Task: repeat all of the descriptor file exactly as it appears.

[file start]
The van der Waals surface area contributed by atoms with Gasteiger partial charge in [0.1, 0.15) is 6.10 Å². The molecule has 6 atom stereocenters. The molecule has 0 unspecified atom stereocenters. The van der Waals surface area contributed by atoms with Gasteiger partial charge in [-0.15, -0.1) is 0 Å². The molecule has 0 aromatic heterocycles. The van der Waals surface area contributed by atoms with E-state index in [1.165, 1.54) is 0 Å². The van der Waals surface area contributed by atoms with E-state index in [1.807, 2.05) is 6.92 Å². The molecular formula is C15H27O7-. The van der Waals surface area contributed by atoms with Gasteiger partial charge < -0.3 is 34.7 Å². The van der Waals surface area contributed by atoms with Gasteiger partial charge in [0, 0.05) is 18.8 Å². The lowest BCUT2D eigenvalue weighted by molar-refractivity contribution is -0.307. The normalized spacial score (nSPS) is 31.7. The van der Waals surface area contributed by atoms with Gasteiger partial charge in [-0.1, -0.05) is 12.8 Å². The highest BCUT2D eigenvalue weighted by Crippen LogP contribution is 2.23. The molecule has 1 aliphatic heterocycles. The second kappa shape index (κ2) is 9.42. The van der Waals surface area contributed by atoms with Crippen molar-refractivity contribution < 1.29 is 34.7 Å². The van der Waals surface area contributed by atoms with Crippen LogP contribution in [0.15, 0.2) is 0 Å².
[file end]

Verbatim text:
The van der Waals surface area contributed by atoms with Gasteiger partial charge in [0.1, 0.15) is 6.10 Å². The molecule has 6 atom stereocenters. The molecule has 0 unspecified atom stereocenters. The van der Waals surface area contributed by atoms with Gasteiger partial charge in [-0.15, -0.1) is 0 Å². The molecule has 0 aromatic heterocycles. The van der Waals surface area contributed by atoms with E-state index in [1.165, 1.54) is 0 Å². The van der Waals surface area contributed by atoms with E-state index in [1.807, 2.05) is 6.92 Å². The molecular formula is C15H27O7-. The van der Waals surface area contributed by atoms with Gasteiger partial charge < -0.3 is 34.7 Å². The van der Waals surface area contributed by atoms with Gasteiger partial charge in [0, 0.05) is 18.8 Å². The lowest BCUT2D eigenvalue weighted by molar-refractivity contribution is -0.307. The normalized spacial score (nSPS) is 31.7. The van der Waals surface area contributed by atoms with Gasteiger partial charge in [-0.1, -0.05) is 12.8 Å². The highest BCUT2D eigenvalue weighted by Crippen LogP contribution is 2.23. The molecule has 1 aliphatic heterocycles. The second kappa shape index (κ2) is 9.42. The van der Waals surface area contributed by atoms with Crippen molar-refractivity contribution < 1.29 is 34.7 Å². The van der Waals surface area contributed by atoms with Crippen LogP contribution in [0.15, 0.2) is 0 Å².